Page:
Showers of Blessings?

Showers of Blessings?

I am writing this newsletter from my hotel room in Huron, South Dakota. As I look out the window it is raining again, the last thing this town needs.

I came here to perform three nights of dinner theater–a fundraiser for James Valley Christian School. The school is located along the banks of the James River which is currently about 10 ft. above flood stage. I experience a bit of deja vu, as it was just last year that I lost my own office due to flooding.

The day before I arrived the school was evacuated as volunteers began filling sandbags, working furiously to repair and reinforce a leaking dike. Governor Bill Janklow of South Dakota flew in by helicopter. He ordered in the National Guard and inmates from the prison to work around the clock to save the school. That was Wednesday, it is now Saturday… they are still working and the river has not crested.

The dinner theater has gone on without a hitch. It was to have been held in the gymn at the school but had to be moved to one of the churches in town. This was no easy task–but the town rallied together to make it happen. The the entire gymn had been decorated in a giant murral depicting the town of Raymond, the setting for In His Steps. This was transfered to a church fellowship hall. Huron University volunteered their kitchen to prepare the food for the almost 900 who would attend the presentations.

The school has held a dinner theater for several years as their fundraiser. Normally it is a big production with a cast of 20 to 30 people. This year they decided to take a break and bring in someone else to do the program. One of the committee members read about me in Guideposts and made contact.

God’s divine intervention is so obvious to them now. Had they tried to do the full scale productions of past years the relocation would have been a major obstacle. But even more encouraging is that the message of In His Steps is a powerful affirmation to these people who are a living answer to the challenge of the story: What would Jesus do?

The Lord has been lifted up through this whole ordeal. Some are fighting exhaustion and the stress of the situation is evident. Yet, instead of tempers flaring and a host of complaints people are smiling and remarkably upbeat. The example of the people of this community has made an impact on so many, including me, The Governor has noticed, the prison inmates have noticed. They have turned a disaster into an opportunity to share Christ’s love with others.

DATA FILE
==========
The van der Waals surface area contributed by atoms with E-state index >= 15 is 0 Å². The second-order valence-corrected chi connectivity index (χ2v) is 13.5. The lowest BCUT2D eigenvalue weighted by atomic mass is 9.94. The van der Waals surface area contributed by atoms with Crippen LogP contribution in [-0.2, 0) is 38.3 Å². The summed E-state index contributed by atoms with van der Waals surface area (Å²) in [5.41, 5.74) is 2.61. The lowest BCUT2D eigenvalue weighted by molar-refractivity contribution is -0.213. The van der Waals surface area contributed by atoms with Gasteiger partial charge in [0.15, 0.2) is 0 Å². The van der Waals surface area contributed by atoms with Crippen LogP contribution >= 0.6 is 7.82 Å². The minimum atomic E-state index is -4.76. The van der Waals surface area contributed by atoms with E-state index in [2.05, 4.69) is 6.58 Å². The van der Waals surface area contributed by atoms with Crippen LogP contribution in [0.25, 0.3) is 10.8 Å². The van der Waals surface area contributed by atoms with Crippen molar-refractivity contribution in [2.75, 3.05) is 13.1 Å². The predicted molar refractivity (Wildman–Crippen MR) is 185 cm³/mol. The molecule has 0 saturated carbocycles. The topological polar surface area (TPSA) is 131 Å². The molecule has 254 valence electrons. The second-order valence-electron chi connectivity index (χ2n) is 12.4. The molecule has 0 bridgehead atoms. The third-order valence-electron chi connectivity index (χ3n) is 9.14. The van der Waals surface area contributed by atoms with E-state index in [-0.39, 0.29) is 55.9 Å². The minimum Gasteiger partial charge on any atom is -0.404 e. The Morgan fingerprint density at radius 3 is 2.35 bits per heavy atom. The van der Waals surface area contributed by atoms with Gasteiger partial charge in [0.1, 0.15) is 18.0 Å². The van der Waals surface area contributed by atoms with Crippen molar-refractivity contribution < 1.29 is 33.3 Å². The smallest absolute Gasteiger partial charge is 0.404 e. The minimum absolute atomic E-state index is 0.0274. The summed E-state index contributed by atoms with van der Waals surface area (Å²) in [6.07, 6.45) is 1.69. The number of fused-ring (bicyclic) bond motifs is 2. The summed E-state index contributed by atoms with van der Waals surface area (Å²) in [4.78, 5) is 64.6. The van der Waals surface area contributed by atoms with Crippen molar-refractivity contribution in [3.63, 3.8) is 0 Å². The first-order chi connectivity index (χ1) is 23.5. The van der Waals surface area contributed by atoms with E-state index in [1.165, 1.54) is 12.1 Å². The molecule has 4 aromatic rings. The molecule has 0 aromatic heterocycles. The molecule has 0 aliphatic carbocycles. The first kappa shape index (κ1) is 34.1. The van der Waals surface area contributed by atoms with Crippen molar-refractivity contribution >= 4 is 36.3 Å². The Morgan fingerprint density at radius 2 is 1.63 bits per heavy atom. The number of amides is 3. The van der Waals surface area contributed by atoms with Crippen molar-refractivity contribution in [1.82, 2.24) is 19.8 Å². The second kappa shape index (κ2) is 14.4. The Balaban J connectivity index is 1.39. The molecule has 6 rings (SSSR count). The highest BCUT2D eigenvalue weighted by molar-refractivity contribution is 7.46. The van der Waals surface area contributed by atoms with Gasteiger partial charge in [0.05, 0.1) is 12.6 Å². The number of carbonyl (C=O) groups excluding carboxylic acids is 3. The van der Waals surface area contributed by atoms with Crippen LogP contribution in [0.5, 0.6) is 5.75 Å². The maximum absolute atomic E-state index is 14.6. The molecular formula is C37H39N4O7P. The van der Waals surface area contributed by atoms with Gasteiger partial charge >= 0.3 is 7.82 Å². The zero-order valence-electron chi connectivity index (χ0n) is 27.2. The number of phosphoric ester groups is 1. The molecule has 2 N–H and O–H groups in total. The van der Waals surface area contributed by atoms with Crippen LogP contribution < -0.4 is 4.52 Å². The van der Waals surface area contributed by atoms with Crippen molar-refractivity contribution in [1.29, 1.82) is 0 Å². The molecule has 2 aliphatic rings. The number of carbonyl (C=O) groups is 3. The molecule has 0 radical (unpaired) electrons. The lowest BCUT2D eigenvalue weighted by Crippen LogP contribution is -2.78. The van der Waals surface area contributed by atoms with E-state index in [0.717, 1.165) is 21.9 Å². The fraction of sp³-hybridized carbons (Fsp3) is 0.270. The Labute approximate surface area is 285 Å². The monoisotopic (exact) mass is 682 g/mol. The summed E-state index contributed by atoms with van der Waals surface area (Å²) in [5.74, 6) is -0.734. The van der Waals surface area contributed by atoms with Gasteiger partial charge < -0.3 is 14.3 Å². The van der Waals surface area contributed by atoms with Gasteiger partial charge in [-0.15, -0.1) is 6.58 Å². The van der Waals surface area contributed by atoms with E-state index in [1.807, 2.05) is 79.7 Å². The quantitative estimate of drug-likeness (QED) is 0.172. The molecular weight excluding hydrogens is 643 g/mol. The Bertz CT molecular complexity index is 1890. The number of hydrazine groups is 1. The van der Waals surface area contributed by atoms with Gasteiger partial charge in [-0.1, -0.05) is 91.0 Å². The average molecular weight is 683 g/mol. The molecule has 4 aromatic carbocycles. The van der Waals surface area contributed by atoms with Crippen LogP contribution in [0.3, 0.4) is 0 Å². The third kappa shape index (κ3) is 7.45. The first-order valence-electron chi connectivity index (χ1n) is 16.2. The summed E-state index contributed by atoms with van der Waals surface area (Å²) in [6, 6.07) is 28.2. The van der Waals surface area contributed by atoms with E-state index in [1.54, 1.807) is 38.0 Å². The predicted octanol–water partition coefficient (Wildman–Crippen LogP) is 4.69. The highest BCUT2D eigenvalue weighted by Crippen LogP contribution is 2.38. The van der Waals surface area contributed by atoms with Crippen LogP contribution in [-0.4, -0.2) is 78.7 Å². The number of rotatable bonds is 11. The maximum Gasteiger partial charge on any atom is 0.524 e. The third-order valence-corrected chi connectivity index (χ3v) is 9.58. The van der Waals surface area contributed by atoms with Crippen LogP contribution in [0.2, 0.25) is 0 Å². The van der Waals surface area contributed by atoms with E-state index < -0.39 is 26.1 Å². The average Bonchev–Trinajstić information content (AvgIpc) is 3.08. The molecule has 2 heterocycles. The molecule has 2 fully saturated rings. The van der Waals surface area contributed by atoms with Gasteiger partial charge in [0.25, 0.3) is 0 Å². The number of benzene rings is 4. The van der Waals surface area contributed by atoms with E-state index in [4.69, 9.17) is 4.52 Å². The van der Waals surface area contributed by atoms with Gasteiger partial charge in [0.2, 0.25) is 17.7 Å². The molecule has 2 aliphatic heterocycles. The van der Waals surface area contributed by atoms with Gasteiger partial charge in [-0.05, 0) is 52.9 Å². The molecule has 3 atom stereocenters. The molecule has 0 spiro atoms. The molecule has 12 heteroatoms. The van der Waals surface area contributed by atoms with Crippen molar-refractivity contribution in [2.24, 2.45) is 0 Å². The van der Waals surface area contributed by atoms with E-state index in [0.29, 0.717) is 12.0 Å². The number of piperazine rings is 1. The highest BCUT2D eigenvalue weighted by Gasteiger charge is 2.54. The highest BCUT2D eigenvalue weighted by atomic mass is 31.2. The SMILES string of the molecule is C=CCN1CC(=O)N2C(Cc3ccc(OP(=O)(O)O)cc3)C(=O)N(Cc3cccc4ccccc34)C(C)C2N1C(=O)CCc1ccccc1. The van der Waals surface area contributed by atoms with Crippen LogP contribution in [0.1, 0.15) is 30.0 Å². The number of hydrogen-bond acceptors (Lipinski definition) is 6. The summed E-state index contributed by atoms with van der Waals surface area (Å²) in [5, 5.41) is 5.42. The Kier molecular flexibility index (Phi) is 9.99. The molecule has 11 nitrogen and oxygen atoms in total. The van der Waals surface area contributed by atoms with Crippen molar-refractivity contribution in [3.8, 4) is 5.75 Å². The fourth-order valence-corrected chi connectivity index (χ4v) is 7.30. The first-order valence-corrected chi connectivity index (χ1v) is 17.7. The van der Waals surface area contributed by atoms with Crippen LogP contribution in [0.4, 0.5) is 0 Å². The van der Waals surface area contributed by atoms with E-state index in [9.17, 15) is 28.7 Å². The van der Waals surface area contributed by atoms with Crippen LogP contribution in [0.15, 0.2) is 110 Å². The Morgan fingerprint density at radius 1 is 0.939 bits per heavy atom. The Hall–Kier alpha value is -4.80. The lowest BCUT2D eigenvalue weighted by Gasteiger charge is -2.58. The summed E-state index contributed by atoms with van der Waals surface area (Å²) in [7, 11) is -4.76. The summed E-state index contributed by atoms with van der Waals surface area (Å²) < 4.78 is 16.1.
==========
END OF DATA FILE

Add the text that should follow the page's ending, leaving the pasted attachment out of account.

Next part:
Sunday, April 6

As I began my performance last night the rain had turned to snow. The wind was picking up and before the evening ended we were in the middle of a South Dakota blizzard with winds clocking over 70 miles per hour. The wind was blowing to the north causing white capped waves to come crashing into the dike protecting the school. To the people of Huron it was like the punchline to a cruel joke

This morning as the blizzard continues to rage, I am to perform at a Sunday morning worship at one of the churches in town. Most of the churches have cancelled their services, yet mine is still on. I perform Pillars for a group of 15 gracious people. The latest word is that the dike is still holding. Later that day, as the blizzard is dying down, I go to get a bite to eat at the local Pizza Hut. Someone recognizes me from the dinner theater: “Did you hear about the school?” they ask.

“No,” I reply.

“The dike broke and the school is now under 7ft of water.”

The people invite me to sit with them. They are remarkably positive in the midst of this news. They are closely connected to the school yet seem to take this news in stride.

One could certainly ask all kinds of theological questions here: Why? Did God cause this to happen? Or did He just allow it? Could God have prevented it? I think I’ll let the theologians figure it out.

Me? I am struck again by the attitude of these people–they are far from hopeless. I am reminded that “all things work together for good, for those who love the Lord.” There is a line in In His Steps that seems quite fitting. Henry Maxwell is talking about God’s love as being “tangible–in one of the only ways it really can be–through our actions.”

Tomorrow, if I can get to the airport, I’ll fly home. But I will remember Huron, S.D. as a place where I saw a tremendous demonstration of God’s love lived out.

Leave a Reply

Your email address will not be published. Required fields are marked *